Fee-free basic bank accounts agreed in Treasury deal

Posted by Rebecca Stains in Banking on 24 December 2014 - Rebecca worked as a Credit Analyst at checkmyfile until 2015

A new template for basic bank accounts has been revealed by the Treasury, following on from a deal with major banks to make these accounts free from any fees. Basic accounts do not offer overdrafts or cheque books, and are usually provided to those of us with a bad credit history.

Some customers who hold these accounts have incurred fees of £30 or more after a direct debit or standing order payment has bounced. The cost can then escalate if the fees are unpaid. Under the new terms agreed, these fees will be scrapped.

Economic Secretary to the Treasury, Andrea Leadsom, says the new accounts would give basic bank account holders certainty and clarity. "It will end people being effectively locked out of their basic bank accounts due to high fees and charges when their payments failed," she adds.

Account holders should also be offered a debit card, in order to withdraw cash from the UK's ATM network. Some banks have, at times, withdrawn or reduced basic account holders' access to cash machines, prompting criticism from campaigners.

An estimated 9m people hold basic bank accounts in the UK. Nine high street banks (representing 90% of the UK current account market) have signed up to the new deal. The British Bankers Association (BBA), who worked with the banks, say the revised account is aimed at people who might not be able to open a standard account and those in financial difficulty.

BBA chief executive Anthony Browne says, "These basic accounts will make it easier for more people to manage their money. They will have many features that will help people to budget, pay bills and save up".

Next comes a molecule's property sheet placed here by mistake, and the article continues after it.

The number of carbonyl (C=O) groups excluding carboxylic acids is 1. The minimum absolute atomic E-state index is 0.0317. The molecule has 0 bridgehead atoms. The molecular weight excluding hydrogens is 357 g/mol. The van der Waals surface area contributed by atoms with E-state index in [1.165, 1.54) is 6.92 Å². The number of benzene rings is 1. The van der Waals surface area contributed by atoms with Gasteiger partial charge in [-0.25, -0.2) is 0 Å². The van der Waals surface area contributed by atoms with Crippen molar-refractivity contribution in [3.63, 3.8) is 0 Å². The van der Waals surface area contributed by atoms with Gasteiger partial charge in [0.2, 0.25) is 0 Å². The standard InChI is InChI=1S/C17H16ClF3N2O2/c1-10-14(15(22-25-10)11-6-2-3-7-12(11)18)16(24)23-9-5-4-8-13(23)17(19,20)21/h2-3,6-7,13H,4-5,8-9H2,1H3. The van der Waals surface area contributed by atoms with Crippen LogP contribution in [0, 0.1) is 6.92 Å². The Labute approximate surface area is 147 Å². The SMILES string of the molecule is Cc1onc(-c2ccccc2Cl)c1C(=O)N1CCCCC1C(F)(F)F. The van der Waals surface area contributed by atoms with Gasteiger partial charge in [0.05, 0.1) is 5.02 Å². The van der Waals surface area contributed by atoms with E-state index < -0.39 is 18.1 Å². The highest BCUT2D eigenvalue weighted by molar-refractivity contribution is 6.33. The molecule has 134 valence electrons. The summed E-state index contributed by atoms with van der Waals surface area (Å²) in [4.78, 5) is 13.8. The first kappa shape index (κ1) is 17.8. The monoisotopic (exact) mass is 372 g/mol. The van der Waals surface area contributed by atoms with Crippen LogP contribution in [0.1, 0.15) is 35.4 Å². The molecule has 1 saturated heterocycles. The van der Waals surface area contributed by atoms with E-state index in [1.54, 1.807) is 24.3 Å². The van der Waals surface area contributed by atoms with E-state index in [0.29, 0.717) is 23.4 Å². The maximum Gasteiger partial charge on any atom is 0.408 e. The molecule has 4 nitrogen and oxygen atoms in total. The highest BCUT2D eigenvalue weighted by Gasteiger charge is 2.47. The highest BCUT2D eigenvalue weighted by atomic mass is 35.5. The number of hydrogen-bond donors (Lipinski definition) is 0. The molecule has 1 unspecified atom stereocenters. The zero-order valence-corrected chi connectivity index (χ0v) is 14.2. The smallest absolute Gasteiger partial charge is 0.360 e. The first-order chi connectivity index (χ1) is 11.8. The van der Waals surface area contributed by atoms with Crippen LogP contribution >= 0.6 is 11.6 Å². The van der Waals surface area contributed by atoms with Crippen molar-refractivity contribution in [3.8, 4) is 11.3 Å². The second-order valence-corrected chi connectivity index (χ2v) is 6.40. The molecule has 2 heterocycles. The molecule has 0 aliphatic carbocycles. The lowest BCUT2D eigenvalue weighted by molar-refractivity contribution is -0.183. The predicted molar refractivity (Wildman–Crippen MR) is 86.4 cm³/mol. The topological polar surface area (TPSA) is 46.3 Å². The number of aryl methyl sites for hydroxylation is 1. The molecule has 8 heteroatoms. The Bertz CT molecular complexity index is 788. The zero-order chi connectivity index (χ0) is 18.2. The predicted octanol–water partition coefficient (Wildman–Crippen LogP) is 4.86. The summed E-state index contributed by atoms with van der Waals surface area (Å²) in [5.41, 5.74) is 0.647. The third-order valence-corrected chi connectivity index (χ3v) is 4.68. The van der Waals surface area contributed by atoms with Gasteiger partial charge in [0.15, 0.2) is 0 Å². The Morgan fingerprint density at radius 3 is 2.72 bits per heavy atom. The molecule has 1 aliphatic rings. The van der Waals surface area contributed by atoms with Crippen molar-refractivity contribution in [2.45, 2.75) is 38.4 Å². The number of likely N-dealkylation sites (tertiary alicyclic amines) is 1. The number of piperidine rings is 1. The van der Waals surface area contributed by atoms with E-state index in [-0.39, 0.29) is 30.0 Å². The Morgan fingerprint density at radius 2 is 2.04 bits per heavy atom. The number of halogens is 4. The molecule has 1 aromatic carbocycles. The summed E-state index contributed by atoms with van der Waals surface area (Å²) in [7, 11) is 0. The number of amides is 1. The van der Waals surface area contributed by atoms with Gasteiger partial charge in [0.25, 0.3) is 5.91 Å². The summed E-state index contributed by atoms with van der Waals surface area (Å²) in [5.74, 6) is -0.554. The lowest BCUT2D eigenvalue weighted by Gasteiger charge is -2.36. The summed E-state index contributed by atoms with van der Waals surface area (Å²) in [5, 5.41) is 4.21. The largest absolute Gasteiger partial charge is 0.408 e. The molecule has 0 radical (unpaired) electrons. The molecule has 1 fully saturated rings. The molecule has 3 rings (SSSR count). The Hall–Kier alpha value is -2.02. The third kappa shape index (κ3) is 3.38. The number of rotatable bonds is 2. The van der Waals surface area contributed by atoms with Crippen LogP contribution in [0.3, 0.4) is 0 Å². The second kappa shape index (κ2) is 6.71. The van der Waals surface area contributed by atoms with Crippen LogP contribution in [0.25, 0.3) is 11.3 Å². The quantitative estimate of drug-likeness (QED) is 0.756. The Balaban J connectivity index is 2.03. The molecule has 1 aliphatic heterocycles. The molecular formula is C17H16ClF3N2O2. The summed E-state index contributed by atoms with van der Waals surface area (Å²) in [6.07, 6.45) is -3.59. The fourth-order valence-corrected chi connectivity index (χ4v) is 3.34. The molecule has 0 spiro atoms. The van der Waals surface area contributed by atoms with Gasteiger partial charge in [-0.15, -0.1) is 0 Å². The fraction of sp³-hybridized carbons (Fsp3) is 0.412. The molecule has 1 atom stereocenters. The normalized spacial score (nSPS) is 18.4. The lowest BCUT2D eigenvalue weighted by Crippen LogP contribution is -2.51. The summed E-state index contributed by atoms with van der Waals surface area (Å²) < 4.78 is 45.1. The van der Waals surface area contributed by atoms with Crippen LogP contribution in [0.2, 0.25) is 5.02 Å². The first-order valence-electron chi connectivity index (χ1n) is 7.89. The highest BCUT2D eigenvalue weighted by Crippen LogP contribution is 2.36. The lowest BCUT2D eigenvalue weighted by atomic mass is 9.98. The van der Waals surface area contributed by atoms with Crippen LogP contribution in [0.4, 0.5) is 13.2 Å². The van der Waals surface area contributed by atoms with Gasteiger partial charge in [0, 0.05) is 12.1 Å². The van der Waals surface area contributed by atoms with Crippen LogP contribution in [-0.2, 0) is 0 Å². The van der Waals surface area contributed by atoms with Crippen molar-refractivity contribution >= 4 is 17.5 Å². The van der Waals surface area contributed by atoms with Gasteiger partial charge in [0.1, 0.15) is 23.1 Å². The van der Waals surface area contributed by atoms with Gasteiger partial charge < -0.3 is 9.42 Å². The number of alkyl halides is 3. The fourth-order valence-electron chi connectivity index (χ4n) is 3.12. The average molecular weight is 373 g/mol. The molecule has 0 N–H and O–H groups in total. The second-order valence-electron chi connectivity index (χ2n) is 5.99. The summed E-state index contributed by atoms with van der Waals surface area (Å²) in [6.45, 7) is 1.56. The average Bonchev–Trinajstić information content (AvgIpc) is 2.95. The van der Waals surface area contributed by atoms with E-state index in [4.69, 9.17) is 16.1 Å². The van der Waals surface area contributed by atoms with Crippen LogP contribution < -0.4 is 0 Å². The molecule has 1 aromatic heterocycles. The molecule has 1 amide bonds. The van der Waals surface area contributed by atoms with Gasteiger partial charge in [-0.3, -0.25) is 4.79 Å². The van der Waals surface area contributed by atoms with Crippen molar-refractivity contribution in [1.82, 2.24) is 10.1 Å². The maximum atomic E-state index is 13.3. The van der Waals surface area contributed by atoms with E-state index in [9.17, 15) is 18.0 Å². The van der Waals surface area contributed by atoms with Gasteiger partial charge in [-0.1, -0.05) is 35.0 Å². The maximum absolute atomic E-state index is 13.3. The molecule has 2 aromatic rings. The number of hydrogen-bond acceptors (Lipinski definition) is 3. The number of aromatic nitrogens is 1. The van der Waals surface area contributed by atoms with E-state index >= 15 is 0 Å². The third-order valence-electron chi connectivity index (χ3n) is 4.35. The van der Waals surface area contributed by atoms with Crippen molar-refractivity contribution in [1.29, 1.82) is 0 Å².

The EU authorities agreed a directive earlier this year that said that all residents should be given the opportunity to open a basic bank account, with fees that were fair, and allowed people the opportunity to switch providers.

Mike O'Connor of StepChange debt charity says, "The experience of our clients is that access to basic bank accounts is extremely sporadic across the sector, and things like high charges and limited access to cash machines can cause real problems on a day-to-day basis. This move will give hope to the millions of people who currently feel locked out of the banking system, and help them to regain control of their finances. However, signs of financial difficulty should not be ignored. We would urge banks and those across the credit sector to do more to recognise when people are falling behind on their essential bills and credit commitments, and signpost them to free independent debt advice as early as possible”.

Basic bank accounts have often lacked clarity around certain fees and uncertainty as to who can and cannot apply but hopefully this should now change.

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